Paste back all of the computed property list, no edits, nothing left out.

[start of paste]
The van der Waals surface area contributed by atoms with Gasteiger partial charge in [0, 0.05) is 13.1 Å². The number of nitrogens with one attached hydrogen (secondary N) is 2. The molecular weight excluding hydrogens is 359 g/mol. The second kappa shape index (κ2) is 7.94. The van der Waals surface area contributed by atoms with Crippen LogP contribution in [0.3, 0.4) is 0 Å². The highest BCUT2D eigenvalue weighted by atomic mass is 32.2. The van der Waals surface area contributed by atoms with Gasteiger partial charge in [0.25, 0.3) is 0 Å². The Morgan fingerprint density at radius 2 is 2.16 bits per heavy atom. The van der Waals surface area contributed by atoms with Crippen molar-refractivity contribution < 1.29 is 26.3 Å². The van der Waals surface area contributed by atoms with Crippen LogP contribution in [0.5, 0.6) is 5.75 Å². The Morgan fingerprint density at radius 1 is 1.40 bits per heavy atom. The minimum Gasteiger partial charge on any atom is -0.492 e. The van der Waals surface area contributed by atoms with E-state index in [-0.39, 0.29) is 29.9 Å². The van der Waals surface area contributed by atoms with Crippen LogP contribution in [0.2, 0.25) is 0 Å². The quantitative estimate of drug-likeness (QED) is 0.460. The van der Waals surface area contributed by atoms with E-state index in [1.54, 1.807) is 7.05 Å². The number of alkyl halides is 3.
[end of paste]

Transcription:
The van der Waals surface area contributed by atoms with Gasteiger partial charge in [0, 0.05) is 13.1 Å². The number of nitrogens with one attached hydrogen (secondary N) is 2. The molecular weight excluding hydrogens is 359 g/mol. The second kappa shape index (κ2) is 7.94. The van der Waals surface area contributed by atoms with Crippen LogP contribution in [0.3, 0.4) is 0 Å². The highest BCUT2D eigenvalue weighted by atomic mass is 32.2. The van der Waals surface area contributed by atoms with Gasteiger partial charge in [0.25, 0.3) is 0 Å². The Morgan fingerprint density at radius 2 is 2.16 bits per heavy atom. The van der Waals surface area contributed by atoms with Crippen molar-refractivity contribution < 1.29 is 26.3 Å². The van der Waals surface area contributed by atoms with Crippen LogP contribution in [0.5, 0.6) is 5.75 Å². The Morgan fingerprint density at radius 1 is 1.40 bits per heavy atom. The minimum Gasteiger partial charge on any atom is -0.492 e. The van der Waals surface area contributed by atoms with E-state index in [-0.39, 0.29) is 29.9 Å². The van der Waals surface area contributed by atoms with Crippen LogP contribution in [0.2, 0.25) is 0 Å². The quantitative estimate of drug-likeness (QED) is 0.460. The van der Waals surface area contributed by atoms with E-state index in [1.54, 1.807) is 7.05 Å². The number of alkyl halides is 3.